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Over the years I have ‘done’ the Fourteen Threes a number of times. The first occasion was in 1968 ,as a student, when we drove up to North Wales in a minibus on a Friday night. After a bivi at the top of the road above Aber, ten of us set out at first light , though only four of us finished. My partner and I reached Snowdon in twelve hours, feeling pleased with ourselves. Then we blew it by wandering down the Snowdon Ranger instead of the Llanberis path and paid for the mistake with a long squelchy walk down Cwm Brwynog in the dark. We arrived at the Padarn Lake Hotel as they were taking last orders after a final sprint downhill into Llanberis.
In the seventies I came to live in Wales, taking up fell running and getting to know the mountains so well that a map became unecessary except in the thickest of fog. In the eighties I twice ran the Fourteen Threes. The first time was with Al Hughes, a colleague from Plas y Brenin, when I hoped to beat six hours and made it with a minute to spare. The second time, in 1985, I was solo and unsupported. I remember I bought an ice cream at Nant Peris Post Office ( there was one then ) an hour after leaving Yr Wyddfa. Two and threequarter hours later, I was enjoying a pint of sweet tea and a currant slice at the Ogwen tea-shack, finishing on top of Foel Fras in five hours fifty three minutes.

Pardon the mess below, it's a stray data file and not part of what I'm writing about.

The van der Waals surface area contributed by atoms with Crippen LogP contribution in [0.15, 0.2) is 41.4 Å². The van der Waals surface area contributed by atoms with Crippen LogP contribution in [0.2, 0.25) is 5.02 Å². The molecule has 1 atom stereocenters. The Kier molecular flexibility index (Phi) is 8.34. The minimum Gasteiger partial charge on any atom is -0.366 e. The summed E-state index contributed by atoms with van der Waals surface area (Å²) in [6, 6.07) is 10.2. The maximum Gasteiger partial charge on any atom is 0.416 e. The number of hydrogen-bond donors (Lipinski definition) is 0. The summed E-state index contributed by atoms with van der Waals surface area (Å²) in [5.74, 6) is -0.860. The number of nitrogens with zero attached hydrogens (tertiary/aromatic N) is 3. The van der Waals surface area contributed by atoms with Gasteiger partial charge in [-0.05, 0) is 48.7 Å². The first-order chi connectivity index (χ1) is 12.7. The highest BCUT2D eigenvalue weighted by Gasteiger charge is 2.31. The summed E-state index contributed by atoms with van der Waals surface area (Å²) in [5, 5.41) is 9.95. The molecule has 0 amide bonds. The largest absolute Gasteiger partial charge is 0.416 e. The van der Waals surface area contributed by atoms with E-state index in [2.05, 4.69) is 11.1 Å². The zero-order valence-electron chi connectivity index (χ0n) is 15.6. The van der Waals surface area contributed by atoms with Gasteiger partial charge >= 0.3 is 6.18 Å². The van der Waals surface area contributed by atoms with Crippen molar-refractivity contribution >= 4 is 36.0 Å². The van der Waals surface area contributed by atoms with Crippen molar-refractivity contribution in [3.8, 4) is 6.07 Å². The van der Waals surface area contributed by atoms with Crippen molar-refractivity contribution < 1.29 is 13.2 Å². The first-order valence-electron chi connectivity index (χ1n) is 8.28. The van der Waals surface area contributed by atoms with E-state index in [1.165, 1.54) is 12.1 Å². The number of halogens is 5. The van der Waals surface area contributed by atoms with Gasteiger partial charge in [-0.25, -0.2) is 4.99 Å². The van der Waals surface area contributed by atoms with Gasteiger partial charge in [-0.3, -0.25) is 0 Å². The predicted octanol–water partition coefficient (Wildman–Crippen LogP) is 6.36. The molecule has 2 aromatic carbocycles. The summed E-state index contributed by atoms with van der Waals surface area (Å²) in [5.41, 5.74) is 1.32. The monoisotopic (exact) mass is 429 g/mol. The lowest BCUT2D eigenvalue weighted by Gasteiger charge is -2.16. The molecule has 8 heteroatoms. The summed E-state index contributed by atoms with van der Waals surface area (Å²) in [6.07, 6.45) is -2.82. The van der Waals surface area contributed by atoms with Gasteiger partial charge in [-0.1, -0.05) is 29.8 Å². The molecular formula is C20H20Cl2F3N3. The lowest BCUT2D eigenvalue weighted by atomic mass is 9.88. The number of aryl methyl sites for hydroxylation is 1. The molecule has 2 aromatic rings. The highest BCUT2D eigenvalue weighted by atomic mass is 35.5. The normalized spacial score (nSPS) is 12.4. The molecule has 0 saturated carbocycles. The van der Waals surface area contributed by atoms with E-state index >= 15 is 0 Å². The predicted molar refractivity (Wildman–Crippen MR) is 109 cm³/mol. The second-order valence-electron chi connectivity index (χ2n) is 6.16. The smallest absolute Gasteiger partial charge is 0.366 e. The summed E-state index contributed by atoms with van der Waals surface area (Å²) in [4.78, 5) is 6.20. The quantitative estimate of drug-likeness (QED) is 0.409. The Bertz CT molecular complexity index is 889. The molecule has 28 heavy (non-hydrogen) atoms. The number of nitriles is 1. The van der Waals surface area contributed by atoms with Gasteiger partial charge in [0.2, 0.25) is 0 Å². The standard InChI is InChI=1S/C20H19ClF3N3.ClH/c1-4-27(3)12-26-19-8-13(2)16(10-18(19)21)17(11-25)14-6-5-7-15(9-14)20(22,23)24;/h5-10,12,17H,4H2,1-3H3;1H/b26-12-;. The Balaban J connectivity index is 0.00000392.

Since then I seem to have been slowing down. My notes tell me that I took seven hours in 1996 and the last time I ran the Threes, in 2006, I was over eight hours. Funny that, my legs felt just as tired! My slowest time of all, however, was guiding a party of very determined but not very fit Londoners who took nineteen hours.It felt like hard work, but crossing the high Carneddau as the shadows lengthened and the grass grew a richer and richer gold, until finally the sun sank into the sea and we were walking into darkness was a privilege.